BURs as Targets for Anticancer Therapy

SIDD profiles (i.e. plots of G versus map position) are potent predictive tools for localizing base-unpairing regions (BURs), which are the hallmarks of S MARs. BURs either consist of one dominant G(x) minimum exceeding a threshold extension of 200-300 bp (see inserts to Figs. 1 and 2) or of a succession of multiple, evenly spaced, but moderately destabilized unpairing elements (UEs). In the latter case, if spacing between restricted UEs exceeds 500 bp, individual elements lose their capacity...

Transmembrane Adaptor Proteins

Transmembrane adaptor proteins (TRAPs) are a group of integral membrane proteins that recruit and assemble signaling molecules proximal to the antigen receptors (Horejsi et al. 2004). These molecules are characterized by short extracellular domains followed by a transmembrane domain and long cytoplasmatic tails containing mainly tyrosine-based interaction motifs. The phosphorylation status of these motifs changes after immunoreceptor ligation and Zap-70 activation, thereby regulating their...

Atypical PKCs A World Apart

Much of what has been discussed to this point applies only to the DAG-responsive PKC isoforms, which include the conventional (a, pi, piI, y) and novel (5, e, 8, n) subgroups. Two atypical PKC isoforms (X and Z) live in a world of their own, including a unique set of scaffolds and a distinct relationship with lipids (Suzuki et al. 2003 Moscat and Diaz-Meco 2000 Hirai and Chida 2003). The atypical PKCs are classified within the PKC family on the basis of modest sequence homol-ogy in the kinase...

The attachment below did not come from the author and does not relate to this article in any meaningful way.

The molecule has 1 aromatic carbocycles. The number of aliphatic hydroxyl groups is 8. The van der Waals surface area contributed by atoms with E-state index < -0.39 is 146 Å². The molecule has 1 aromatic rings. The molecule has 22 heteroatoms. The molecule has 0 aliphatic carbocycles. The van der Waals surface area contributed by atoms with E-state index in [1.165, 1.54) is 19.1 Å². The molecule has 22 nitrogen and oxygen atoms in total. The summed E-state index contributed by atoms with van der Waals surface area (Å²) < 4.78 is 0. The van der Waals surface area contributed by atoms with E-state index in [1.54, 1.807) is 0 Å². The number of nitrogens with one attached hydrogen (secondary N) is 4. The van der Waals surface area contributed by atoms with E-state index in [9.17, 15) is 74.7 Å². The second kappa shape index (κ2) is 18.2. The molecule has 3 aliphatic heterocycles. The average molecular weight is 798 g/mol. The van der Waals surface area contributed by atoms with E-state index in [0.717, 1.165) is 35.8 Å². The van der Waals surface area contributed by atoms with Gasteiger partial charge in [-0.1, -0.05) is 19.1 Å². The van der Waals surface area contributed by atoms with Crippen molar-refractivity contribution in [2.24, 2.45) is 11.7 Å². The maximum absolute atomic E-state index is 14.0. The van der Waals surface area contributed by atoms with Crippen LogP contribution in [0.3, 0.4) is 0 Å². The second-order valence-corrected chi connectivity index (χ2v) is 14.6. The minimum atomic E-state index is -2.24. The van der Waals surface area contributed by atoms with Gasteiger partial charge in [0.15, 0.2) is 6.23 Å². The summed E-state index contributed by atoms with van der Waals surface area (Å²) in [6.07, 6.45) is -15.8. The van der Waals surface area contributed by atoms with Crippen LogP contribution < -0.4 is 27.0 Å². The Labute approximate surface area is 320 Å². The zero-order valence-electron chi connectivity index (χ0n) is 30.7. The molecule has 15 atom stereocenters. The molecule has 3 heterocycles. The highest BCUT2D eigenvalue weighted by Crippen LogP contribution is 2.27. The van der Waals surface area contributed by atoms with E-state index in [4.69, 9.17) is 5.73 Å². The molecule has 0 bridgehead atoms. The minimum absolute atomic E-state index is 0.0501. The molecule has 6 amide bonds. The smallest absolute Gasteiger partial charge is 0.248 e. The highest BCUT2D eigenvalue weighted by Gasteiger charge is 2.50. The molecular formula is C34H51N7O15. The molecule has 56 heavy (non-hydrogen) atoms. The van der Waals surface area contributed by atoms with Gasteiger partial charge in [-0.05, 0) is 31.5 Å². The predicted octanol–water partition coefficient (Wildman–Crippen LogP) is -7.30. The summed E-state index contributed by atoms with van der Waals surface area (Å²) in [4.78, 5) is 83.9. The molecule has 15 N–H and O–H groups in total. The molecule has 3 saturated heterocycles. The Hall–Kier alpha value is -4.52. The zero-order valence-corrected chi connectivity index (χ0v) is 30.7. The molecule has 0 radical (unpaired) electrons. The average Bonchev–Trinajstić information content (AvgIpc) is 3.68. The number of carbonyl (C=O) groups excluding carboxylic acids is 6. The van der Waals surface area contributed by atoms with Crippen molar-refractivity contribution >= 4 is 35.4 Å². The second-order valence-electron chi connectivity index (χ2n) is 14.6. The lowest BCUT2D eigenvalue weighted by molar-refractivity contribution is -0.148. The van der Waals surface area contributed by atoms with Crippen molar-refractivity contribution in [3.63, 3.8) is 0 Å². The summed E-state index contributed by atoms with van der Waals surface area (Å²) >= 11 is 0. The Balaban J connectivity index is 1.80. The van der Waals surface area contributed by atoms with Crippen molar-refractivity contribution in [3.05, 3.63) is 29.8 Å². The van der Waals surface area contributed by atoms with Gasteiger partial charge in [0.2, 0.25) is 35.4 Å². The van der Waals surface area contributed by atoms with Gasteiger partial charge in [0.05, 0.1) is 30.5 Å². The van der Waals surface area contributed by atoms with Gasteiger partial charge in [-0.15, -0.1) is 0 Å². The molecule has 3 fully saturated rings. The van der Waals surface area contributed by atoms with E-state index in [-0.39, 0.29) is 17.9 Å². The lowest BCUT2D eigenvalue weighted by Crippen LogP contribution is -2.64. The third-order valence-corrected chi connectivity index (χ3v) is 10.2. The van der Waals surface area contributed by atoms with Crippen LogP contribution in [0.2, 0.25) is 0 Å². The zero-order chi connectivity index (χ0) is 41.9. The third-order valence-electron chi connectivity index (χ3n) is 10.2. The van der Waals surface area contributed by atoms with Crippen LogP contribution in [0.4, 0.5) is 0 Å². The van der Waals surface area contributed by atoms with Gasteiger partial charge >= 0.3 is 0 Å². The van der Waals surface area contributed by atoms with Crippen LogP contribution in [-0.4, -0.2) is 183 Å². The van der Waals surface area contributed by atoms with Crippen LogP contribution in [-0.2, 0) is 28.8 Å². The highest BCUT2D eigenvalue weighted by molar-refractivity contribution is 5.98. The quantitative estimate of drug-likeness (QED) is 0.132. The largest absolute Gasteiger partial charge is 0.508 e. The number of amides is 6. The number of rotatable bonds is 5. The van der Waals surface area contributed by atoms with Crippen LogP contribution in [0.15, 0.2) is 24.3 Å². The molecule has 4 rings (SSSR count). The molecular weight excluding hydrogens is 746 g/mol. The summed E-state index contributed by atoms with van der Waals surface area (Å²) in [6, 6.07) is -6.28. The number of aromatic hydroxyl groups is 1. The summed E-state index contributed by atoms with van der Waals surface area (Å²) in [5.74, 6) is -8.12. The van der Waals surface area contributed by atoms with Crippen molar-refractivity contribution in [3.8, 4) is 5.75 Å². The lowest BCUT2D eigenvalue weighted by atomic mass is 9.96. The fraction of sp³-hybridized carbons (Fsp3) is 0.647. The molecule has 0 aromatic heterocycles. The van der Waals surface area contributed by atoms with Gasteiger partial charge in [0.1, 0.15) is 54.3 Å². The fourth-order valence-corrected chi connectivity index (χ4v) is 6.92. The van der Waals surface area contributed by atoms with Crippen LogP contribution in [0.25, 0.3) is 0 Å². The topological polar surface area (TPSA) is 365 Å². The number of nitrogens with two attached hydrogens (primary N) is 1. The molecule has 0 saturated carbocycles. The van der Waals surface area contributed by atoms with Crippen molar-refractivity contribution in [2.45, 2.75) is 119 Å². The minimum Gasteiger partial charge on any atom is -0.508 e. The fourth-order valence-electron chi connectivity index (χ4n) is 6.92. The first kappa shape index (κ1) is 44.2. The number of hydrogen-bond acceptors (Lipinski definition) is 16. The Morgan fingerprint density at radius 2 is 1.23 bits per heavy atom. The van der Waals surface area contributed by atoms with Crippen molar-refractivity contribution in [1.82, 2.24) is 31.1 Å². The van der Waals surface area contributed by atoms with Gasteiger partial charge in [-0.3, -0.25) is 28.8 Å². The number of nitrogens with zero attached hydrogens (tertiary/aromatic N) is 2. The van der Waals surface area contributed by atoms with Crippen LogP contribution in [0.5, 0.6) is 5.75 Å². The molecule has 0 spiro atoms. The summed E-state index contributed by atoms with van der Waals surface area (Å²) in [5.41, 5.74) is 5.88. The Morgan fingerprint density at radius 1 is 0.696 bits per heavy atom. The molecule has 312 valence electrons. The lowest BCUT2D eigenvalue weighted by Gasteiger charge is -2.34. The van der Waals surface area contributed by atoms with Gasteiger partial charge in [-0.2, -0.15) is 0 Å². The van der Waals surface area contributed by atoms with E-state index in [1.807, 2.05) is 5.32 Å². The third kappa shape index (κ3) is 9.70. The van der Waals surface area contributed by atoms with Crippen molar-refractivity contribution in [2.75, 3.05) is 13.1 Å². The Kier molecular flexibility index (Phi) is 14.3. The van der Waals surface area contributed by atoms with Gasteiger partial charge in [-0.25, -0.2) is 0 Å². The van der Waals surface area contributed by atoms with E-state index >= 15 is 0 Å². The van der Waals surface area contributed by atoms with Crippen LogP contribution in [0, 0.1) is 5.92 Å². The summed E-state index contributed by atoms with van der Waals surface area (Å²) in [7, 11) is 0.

Regulation of PDE4

PDE4 activity appears to be regulated at a number of levels, including post-translationally by multi-site phosphorylation (Lim et al. 1999 MacKenzie et al. 2000 MacKenzie et al. 2002), at the transcriptional level (Vicini and Conti 1997 Rena et al. 2001 Wallace et al. 2005) and through regulation of mRNA stability (Liu et al. 2000). Central to coordinating the functional output of regulation by phosphorylation are the UCR1 and UCR2 domains. These interact to, presumably, alter the conformation...